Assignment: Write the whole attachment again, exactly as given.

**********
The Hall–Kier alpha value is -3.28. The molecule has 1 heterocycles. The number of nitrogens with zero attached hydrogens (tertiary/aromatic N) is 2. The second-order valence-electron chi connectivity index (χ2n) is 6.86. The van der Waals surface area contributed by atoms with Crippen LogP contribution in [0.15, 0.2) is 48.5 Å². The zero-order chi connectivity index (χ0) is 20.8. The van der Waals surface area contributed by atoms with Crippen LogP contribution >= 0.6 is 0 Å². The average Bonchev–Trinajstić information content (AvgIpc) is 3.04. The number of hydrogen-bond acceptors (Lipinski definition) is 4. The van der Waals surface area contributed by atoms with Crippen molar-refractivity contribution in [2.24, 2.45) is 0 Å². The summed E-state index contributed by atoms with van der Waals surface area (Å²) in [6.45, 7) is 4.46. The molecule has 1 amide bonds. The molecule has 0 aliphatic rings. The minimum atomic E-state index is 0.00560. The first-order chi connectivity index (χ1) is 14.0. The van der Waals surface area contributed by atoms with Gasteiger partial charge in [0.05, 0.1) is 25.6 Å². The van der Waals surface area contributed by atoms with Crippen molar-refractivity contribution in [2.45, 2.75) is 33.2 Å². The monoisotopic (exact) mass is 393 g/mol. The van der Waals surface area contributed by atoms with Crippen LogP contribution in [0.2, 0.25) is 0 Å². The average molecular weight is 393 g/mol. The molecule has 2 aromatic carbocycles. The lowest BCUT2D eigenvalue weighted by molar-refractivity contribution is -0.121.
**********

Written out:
The Hall–Kier alpha value is -3.28. The molecule has 1 heterocycles. The number of nitrogens with zero attached hydrogens (tertiary/aromatic N) is 2. The second-order valence-electron chi connectivity index (χ2n) is 6.86. The van der Waals surface area contributed by atoms with Crippen LogP contribution in [0.15, 0.2) is 48.5 Å². The zero-order chi connectivity index (χ0) is 20.8. The van der Waals surface area contributed by atoms with Crippen LogP contribution >= 0.6 is 0 Å². The average Bonchev–Trinajstić information content (AvgIpc) is 3.04. The number of hydrogen-bond acceptors (Lipinski definition) is 4. The van der Waals surface area contributed by atoms with Crippen molar-refractivity contribution in [2.24, 2.45) is 0 Å². The summed E-state index contributed by atoms with van der Waals surface area (Å²) in [6.45, 7) is 4.46. The molecule has 1 amide bonds. The molecule has 0 aliphatic rings. The minimum atomic E-state index is 0.00560. The first-order chi connectivity index (χ1) is 14.0. The van der Waals surface area contributed by atoms with Gasteiger partial charge in [0.05, 0.1) is 25.6 Å². The van der Waals surface area contributed by atoms with Crippen molar-refractivity contribution in [2.45, 2.75) is 33.2 Å². The monoisotopic (exact) mass is 393 g/mol. The van der Waals surface area contributed by atoms with Crippen LogP contribution in [0.2, 0.25) is 0 Å². The average molecular weight is 393 g/mol. The molecule has 2 aromatic carbocycles. The lowest BCUT2D eigenvalue weighted by molar-refractivity contribution is -0.121.